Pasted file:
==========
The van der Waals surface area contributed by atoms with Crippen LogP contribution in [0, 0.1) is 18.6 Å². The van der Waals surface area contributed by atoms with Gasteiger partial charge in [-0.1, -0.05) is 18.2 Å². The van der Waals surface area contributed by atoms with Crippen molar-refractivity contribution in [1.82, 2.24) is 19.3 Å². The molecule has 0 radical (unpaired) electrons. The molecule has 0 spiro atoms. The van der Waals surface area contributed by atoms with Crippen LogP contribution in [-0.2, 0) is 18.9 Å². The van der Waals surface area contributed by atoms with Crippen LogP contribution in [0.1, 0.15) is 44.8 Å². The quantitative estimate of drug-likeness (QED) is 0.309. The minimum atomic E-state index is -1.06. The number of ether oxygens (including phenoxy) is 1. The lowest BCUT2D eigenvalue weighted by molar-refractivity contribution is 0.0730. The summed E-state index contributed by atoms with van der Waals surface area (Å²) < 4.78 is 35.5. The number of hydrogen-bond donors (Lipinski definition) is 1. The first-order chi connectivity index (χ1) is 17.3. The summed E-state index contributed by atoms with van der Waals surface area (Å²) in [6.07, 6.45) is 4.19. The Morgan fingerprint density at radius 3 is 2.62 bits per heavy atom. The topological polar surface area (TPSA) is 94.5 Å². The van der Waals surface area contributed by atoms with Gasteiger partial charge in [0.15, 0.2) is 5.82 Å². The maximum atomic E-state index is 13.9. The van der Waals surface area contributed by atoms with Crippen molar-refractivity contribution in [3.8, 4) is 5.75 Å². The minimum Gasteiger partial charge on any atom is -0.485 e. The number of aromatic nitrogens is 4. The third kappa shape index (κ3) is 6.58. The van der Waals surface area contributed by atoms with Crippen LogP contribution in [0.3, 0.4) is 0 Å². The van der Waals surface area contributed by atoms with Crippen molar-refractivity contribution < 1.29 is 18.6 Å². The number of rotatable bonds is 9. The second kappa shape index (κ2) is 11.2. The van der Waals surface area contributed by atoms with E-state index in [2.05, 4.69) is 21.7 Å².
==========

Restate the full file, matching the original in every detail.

The van der Waals surface area contributed by atoms with Crippen LogP contribution in [0, 0.1) is 18.6 Å². The van der Waals surface area contributed by atoms with Gasteiger partial charge in [-0.1, -0.05) is 18.2 Å². The van der Waals surface area contributed by atoms with Crippen molar-refractivity contribution in [1.82, 2.24) is 19.3 Å². The molecule has 0 radical (unpaired) electrons. The molecule has 0 spiro atoms. The van der Waals surface area contributed by atoms with Crippen LogP contribution in [-0.2, 0) is 18.9 Å². The van der Waals surface area contributed by atoms with Crippen LogP contribution in [0.1, 0.15) is 44.8 Å². The quantitative estimate of drug-likeness (QED) is 0.309. The minimum atomic E-state index is -1.06. The number of ether oxygens (including phenoxy) is 1. The lowest BCUT2D eigenvalue weighted by molar-refractivity contribution is 0.0730. The summed E-state index contributed by atoms with van der Waals surface area (Å²) < 4.78 is 35.5. The number of hydrogen-bond donors (Lipinski definition) is 1. The first-order chi connectivity index (χ1) is 17.3. The summed E-state index contributed by atoms with van der Waals surface area (Å²) in [6.07, 6.45) is 4.19. The Morgan fingerprint density at radius 3 is 2.62 bits per heavy atom. The topological polar surface area (TPSA) is 94.5 Å². The van der Waals surface area contributed by atoms with Gasteiger partial charge in [0.15, 0.2) is 5.82 Å². The maximum atomic E-state index is 13.9. The van der Waals surface area contributed by atoms with Crippen molar-refractivity contribution in [3.8, 4) is 5.75 Å². The minimum Gasteiger partial charge on any atom is -0.485 e. The number of aromatic nitrogens is 4. The third kappa shape index (κ3) is 6.58. The van der Waals surface area contributed by atoms with Crippen LogP contribution in [0.3, 0.4) is 0 Å². The van der Waals surface area contributed by atoms with Crippen molar-refractivity contribution < 1.29 is 18.6 Å². The number of rotatable bonds is 9. The second kappa shape index (κ2) is 11.2. The van der Waals surface area contributed by atoms with E-state index in [2.05, 4.69) is 21.7 Å².